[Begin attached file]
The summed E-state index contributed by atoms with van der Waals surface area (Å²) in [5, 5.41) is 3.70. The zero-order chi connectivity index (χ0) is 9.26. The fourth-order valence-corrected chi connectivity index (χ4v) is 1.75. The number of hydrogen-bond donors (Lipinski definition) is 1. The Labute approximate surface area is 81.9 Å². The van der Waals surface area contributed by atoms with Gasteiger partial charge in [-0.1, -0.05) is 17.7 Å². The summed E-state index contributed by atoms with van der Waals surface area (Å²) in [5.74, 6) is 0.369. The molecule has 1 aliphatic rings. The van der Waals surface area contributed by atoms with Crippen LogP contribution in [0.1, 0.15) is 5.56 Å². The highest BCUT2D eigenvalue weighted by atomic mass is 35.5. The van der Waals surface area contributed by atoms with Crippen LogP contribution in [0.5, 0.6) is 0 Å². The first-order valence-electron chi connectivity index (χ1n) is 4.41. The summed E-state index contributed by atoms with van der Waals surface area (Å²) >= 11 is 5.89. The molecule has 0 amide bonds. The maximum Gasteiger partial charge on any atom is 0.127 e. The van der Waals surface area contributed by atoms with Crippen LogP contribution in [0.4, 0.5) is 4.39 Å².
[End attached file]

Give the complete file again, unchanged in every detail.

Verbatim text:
The summed E-state index contributed by atoms with van der Waals surface area (Å²) in [5, 5.41) is 3.70. The zero-order chi connectivity index (χ0) is 9.26. The fourth-order valence-corrected chi connectivity index (χ4v) is 1.75. The number of hydrogen-bond donors (Lipinski definition) is 1. The Labute approximate surface area is 81.9 Å². The van der Waals surface area contributed by atoms with Gasteiger partial charge in [-0.1, -0.05) is 17.7 Å². The summed E-state index contributed by atoms with van der Waals surface area (Å²) in [5.74, 6) is 0.369. The molecule has 1 aliphatic rings. The van der Waals surface area contributed by atoms with Crippen LogP contribution in [0.1, 0.15) is 5.56 Å². The highest BCUT2D eigenvalue weighted by atomic mass is 35.5. The van der Waals surface area contributed by atoms with Crippen LogP contribution in [0.5, 0.6) is 0 Å². The first-order valence-electron chi connectivity index (χ1n) is 4.41. The summed E-state index contributed by atoms with van der Waals surface area (Å²) >= 11 is 5.89. The molecule has 0 amide bonds. The maximum Gasteiger partial charge on any atom is 0.127 e. The van der Waals surface area contributed by atoms with Crippen LogP contribution in [0.4, 0.5) is 4.39 Å².